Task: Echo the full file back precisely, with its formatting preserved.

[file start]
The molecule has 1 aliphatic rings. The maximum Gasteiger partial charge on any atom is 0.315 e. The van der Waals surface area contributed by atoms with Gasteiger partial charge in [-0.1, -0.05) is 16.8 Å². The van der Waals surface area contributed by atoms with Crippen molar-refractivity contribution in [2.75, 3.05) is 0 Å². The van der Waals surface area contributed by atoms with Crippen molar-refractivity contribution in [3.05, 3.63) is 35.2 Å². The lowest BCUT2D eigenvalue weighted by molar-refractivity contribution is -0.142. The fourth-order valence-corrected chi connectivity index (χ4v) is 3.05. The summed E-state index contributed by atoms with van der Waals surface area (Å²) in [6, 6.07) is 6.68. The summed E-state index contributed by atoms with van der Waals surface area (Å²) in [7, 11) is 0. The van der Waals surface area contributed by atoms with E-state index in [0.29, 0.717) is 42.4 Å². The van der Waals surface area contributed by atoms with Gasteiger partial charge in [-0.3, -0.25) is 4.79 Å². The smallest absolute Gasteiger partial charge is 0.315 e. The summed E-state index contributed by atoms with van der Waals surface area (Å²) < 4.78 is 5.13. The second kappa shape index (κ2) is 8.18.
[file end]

The molecule has 1 aliphatic rings. The maximum Gasteiger partial charge on any atom is 0.315 e. The van der Waals surface area contributed by atoms with Gasteiger partial charge in [-0.1, -0.05) is 16.8 Å². The van der Waals surface area contributed by atoms with Crippen molar-refractivity contribution in [2.75, 3.05) is 0 Å². The van der Waals surface area contributed by atoms with Crippen molar-refractivity contribution in [3.05, 3.63) is 35.2 Å². The lowest BCUT2D eigenvalue weighted by molar-refractivity contribution is -0.142. The fourth-order valence-corrected chi connectivity index (χ4v) is 3.05. The summed E-state index contributed by atoms with van der Waals surface area (Å²) in [6, 6.07) is 6.68. The summed E-state index contributed by atoms with van der Waals surface area (Å²) in [7, 11) is 0. The van der Waals surface area contributed by atoms with E-state index in [0.29, 0.717) is 42.4 Å². The van der Waals surface area contributed by atoms with Gasteiger partial charge in [-0.3, -0.25) is 4.79 Å². The smallest absolute Gasteiger partial charge is 0.315 e. The summed E-state index contributed by atoms with van der Waals surface area (Å²) < 4.78 is 5.13. The second kappa shape index (κ2) is 8.18.